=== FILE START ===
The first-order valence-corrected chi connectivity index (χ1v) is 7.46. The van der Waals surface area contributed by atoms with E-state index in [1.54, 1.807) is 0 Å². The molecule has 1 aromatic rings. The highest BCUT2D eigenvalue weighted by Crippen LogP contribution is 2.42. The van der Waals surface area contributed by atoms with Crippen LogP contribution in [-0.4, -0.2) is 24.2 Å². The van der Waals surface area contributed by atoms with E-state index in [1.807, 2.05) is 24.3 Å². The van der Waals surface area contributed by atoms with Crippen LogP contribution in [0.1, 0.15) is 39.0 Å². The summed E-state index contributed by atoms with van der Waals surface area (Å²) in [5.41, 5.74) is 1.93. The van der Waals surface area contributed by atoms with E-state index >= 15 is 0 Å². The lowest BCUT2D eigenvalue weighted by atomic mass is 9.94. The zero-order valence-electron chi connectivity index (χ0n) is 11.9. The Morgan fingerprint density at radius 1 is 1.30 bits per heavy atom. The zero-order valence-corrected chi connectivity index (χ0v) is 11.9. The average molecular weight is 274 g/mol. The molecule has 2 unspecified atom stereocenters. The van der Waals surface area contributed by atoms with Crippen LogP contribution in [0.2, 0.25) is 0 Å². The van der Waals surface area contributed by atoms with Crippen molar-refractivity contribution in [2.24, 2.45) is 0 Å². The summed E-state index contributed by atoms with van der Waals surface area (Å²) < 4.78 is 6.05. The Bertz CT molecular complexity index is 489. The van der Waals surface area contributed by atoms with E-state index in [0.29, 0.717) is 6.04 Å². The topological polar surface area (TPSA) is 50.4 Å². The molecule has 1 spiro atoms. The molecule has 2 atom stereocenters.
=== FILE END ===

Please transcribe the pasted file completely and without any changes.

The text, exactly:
The first-order valence-corrected chi connectivity index (χ1v) is 7.46. The van der Waals surface area contributed by atoms with E-state index in [1.54, 1.807) is 0 Å². The molecule has 1 aromatic rings. The highest BCUT2D eigenvalue weighted by Crippen LogP contribution is 2.42. The van der Waals surface area contributed by atoms with Crippen LogP contribution in [-0.4, -0.2) is 24.2 Å². The van der Waals surface area contributed by atoms with E-state index in [1.807, 2.05) is 24.3 Å². The van der Waals surface area contributed by atoms with Crippen LogP contribution in [0.1, 0.15) is 39.0 Å². The summed E-state index contributed by atoms with van der Waals surface area (Å²) in [5.41, 5.74) is 1.93. The van der Waals surface area contributed by atoms with E-state index >= 15 is 0 Å². The lowest BCUT2D eigenvalue weighted by atomic mass is 9.94. The zero-order valence-electron chi connectivity index (χ0n) is 11.9. The Morgan fingerprint density at radius 1 is 1.30 bits per heavy atom. The zero-order valence-corrected chi connectivity index (χ0v) is 11.9. The average molecular weight is 274 g/mol. The molecule has 2 unspecified atom stereocenters. The van der Waals surface area contributed by atoms with Crippen LogP contribution in [0.2, 0.25) is 0 Å². The van der Waals surface area contributed by atoms with Crippen molar-refractivity contribution in [2.24, 2.45) is 0 Å². The summed E-state index contributed by atoms with van der Waals surface area (Å²) < 4.78 is 6.05. The Bertz CT molecular complexity index is 489. The van der Waals surface area contributed by atoms with E-state index in [0.29, 0.717) is 6.04 Å². The topological polar surface area (TPSA) is 50.4 Å². The molecule has 1 spiro atoms. The molecule has 2 atom stereocenters.